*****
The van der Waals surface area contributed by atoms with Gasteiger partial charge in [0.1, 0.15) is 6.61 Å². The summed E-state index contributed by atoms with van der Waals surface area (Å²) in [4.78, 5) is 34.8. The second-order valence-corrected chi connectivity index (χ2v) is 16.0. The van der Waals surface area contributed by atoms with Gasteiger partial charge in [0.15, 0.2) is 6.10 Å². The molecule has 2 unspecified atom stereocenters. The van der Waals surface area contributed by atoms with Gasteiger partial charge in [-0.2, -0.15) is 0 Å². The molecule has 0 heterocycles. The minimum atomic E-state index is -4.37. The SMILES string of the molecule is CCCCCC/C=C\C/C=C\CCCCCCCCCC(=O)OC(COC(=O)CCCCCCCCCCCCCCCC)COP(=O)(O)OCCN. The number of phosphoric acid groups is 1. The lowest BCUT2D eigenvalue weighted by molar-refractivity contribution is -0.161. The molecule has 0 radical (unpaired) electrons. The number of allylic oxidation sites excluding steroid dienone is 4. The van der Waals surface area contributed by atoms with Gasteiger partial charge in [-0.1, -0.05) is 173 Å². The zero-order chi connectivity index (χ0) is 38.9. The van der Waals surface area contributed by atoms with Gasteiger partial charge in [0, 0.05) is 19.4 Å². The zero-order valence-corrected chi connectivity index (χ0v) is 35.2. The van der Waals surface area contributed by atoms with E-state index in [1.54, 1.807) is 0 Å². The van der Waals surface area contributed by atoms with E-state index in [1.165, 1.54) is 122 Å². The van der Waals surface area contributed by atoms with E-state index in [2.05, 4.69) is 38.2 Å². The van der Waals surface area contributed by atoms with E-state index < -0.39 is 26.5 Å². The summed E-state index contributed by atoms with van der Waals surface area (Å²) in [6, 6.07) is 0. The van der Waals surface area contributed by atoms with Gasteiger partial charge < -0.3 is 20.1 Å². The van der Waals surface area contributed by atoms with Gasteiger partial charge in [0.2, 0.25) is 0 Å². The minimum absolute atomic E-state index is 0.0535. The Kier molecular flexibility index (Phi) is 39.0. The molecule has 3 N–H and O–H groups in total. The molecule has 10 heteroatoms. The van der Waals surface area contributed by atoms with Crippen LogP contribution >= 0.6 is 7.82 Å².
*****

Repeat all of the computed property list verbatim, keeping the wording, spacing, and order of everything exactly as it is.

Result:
The van der Waals surface area contributed by atoms with Gasteiger partial charge in [0.1, 0.15) is 6.61 Å². The summed E-state index contributed by atoms with van der Waals surface area (Å²) in [4.78, 5) is 34.8. The second-order valence-corrected chi connectivity index (χ2v) is 16.0. The van der Waals surface area contributed by atoms with Gasteiger partial charge in [0.15, 0.2) is 6.10 Å². The molecule has 2 unspecified atom stereocenters. The van der Waals surface area contributed by atoms with Gasteiger partial charge in [-0.2, -0.15) is 0 Å². The molecule has 0 heterocycles. The minimum atomic E-state index is -4.37. The SMILES string of the molecule is CCCCCC/C=C\C/C=C\CCCCCCCCCC(=O)OC(COC(=O)CCCCCCCCCCCCCCCC)COP(=O)(O)OCCN. The number of phosphoric acid groups is 1. The lowest BCUT2D eigenvalue weighted by molar-refractivity contribution is -0.161. The molecule has 0 radical (unpaired) electrons. The number of allylic oxidation sites excluding steroid dienone is 4. The van der Waals surface area contributed by atoms with Gasteiger partial charge in [-0.1, -0.05) is 173 Å². The zero-order chi connectivity index (χ0) is 38.9. The van der Waals surface area contributed by atoms with Gasteiger partial charge in [0, 0.05) is 19.4 Å². The zero-order valence-corrected chi connectivity index (χ0v) is 35.2. The van der Waals surface area contributed by atoms with E-state index in [1.54, 1.807) is 0 Å². The van der Waals surface area contributed by atoms with E-state index in [1.165, 1.54) is 122 Å². The van der Waals surface area contributed by atoms with E-state index in [2.05, 4.69) is 38.2 Å². The van der Waals surface area contributed by atoms with E-state index < -0.39 is 26.5 Å². The summed E-state index contributed by atoms with van der Waals surface area (Å²) in [6, 6.07) is 0. The van der Waals surface area contributed by atoms with Gasteiger partial charge < -0.3 is 20.1 Å². The van der Waals surface area contributed by atoms with Gasteiger partial charge in [0.2, 0.25) is 0 Å². The minimum absolute atomic E-state index is 0.0535. The Kier molecular flexibility index (Phi) is 39.0. The molecule has 3 N–H and O–H groups in total. The molecule has 10 heteroatoms. The van der Waals surface area contributed by atoms with Crippen LogP contribution >= 0.6 is 7.82 Å².